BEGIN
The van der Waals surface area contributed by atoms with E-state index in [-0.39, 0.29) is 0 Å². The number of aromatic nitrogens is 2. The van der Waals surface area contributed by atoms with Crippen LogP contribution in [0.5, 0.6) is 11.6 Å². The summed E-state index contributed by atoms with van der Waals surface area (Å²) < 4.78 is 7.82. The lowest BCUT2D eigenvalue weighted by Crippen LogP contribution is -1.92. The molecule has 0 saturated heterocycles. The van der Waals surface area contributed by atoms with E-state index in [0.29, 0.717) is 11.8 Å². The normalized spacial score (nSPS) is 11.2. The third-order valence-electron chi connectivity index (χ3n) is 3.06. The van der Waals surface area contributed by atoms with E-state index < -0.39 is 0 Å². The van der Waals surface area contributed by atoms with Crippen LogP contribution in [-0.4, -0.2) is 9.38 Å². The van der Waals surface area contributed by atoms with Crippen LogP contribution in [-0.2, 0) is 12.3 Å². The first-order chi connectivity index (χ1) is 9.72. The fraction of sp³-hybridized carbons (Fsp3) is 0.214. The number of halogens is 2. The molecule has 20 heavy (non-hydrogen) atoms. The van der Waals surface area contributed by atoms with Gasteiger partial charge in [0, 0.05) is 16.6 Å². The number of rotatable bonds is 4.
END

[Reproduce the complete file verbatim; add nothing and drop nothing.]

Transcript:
The van der Waals surface area contributed by atoms with E-state index in [-0.39, 0.29) is 0 Å². The number of aromatic nitrogens is 2. The van der Waals surface area contributed by atoms with Crippen LogP contribution in [0.5, 0.6) is 11.6 Å². The summed E-state index contributed by atoms with van der Waals surface area (Å²) < 4.78 is 7.82. The lowest BCUT2D eigenvalue weighted by Crippen LogP contribution is -1.92. The molecule has 0 saturated heterocycles. The van der Waals surface area contributed by atoms with E-state index in [0.29, 0.717) is 11.8 Å². The normalized spacial score (nSPS) is 11.2. The third-order valence-electron chi connectivity index (χ3n) is 3.06. The van der Waals surface area contributed by atoms with E-state index < -0.39 is 0 Å². The van der Waals surface area contributed by atoms with Crippen LogP contribution in [-0.4, -0.2) is 9.38 Å². The van der Waals surface area contributed by atoms with Crippen LogP contribution in [-0.2, 0) is 12.3 Å². The first-order chi connectivity index (χ1) is 9.72. The fraction of sp³-hybridized carbons (Fsp3) is 0.214. The number of halogens is 2. The molecule has 20 heavy (non-hydrogen) atoms. The van der Waals surface area contributed by atoms with Gasteiger partial charge in [0, 0.05) is 16.6 Å². The number of rotatable bonds is 4.